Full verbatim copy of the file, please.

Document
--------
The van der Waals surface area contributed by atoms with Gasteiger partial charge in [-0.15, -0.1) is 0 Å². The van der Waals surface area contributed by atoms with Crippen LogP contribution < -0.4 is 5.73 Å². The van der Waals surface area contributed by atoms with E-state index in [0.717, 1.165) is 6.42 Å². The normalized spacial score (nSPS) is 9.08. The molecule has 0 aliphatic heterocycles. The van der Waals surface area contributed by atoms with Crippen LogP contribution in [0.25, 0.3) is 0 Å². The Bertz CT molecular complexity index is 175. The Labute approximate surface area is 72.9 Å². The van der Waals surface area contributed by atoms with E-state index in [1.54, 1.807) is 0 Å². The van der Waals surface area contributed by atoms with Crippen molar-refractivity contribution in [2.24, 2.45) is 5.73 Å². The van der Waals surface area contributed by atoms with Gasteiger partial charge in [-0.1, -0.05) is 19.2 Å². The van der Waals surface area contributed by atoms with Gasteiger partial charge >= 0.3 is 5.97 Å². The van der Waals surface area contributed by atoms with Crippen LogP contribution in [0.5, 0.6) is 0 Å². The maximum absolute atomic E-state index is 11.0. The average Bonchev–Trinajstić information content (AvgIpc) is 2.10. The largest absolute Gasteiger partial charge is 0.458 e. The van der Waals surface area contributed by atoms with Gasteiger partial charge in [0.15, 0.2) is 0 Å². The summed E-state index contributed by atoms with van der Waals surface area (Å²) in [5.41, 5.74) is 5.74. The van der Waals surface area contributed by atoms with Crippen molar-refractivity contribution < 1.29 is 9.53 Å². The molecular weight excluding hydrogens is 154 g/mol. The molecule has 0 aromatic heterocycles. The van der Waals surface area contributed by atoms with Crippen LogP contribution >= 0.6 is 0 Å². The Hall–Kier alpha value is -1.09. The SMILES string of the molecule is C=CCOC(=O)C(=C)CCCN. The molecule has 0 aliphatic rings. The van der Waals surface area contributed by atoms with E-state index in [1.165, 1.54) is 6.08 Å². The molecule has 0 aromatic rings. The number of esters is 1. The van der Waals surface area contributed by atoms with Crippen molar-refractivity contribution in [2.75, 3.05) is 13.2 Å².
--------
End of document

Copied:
The van der Waals surface area contributed by atoms with Gasteiger partial charge in [-0.15, -0.1) is 0 Å². The van der Waals surface area contributed by atoms with Crippen LogP contribution < -0.4 is 5.73 Å². The van der Waals surface area contributed by atoms with E-state index in [0.717, 1.165) is 6.42 Å². The normalized spacial score (nSPS) is 9.08. The molecule has 0 aliphatic heterocycles. The van der Waals surface area contributed by atoms with Crippen LogP contribution in [0.25, 0.3) is 0 Å². The Bertz CT molecular complexity index is 175. The Labute approximate surface area is 72.9 Å². The van der Waals surface area contributed by atoms with E-state index in [1.54, 1.807) is 0 Å². The van der Waals surface area contributed by atoms with Crippen molar-refractivity contribution in [2.24, 2.45) is 5.73 Å². The van der Waals surface area contributed by atoms with Gasteiger partial charge in [-0.1, -0.05) is 19.2 Å². The van der Waals surface area contributed by atoms with Gasteiger partial charge >= 0.3 is 5.97 Å². The van der Waals surface area contributed by atoms with Crippen LogP contribution in [0.5, 0.6) is 0 Å². The maximum absolute atomic E-state index is 11.0. The average Bonchev–Trinajstić information content (AvgIpc) is 2.10. The largest absolute Gasteiger partial charge is 0.458 e. The van der Waals surface area contributed by atoms with Gasteiger partial charge in [0.15, 0.2) is 0 Å². The summed E-state index contributed by atoms with van der Waals surface area (Å²) in [5.41, 5.74) is 5.74. The van der Waals surface area contributed by atoms with Crippen molar-refractivity contribution < 1.29 is 9.53 Å². The molecular weight excluding hydrogens is 154 g/mol. The molecule has 0 aromatic heterocycles. The van der Waals surface area contributed by atoms with Crippen LogP contribution >= 0.6 is 0 Å². The Hall–Kier alpha value is -1.09. The SMILES string of the molecule is C=CCOC(=O)C(=C)CCCN. The molecule has 0 aliphatic rings. The van der Waals surface area contributed by atoms with E-state index in [1.165, 1.54) is 6.08 Å². The molecule has 0 aromatic rings. The number of esters is 1. The van der Waals surface area contributed by atoms with Crippen molar-refractivity contribution in [2.75, 3.05) is 13.2 Å².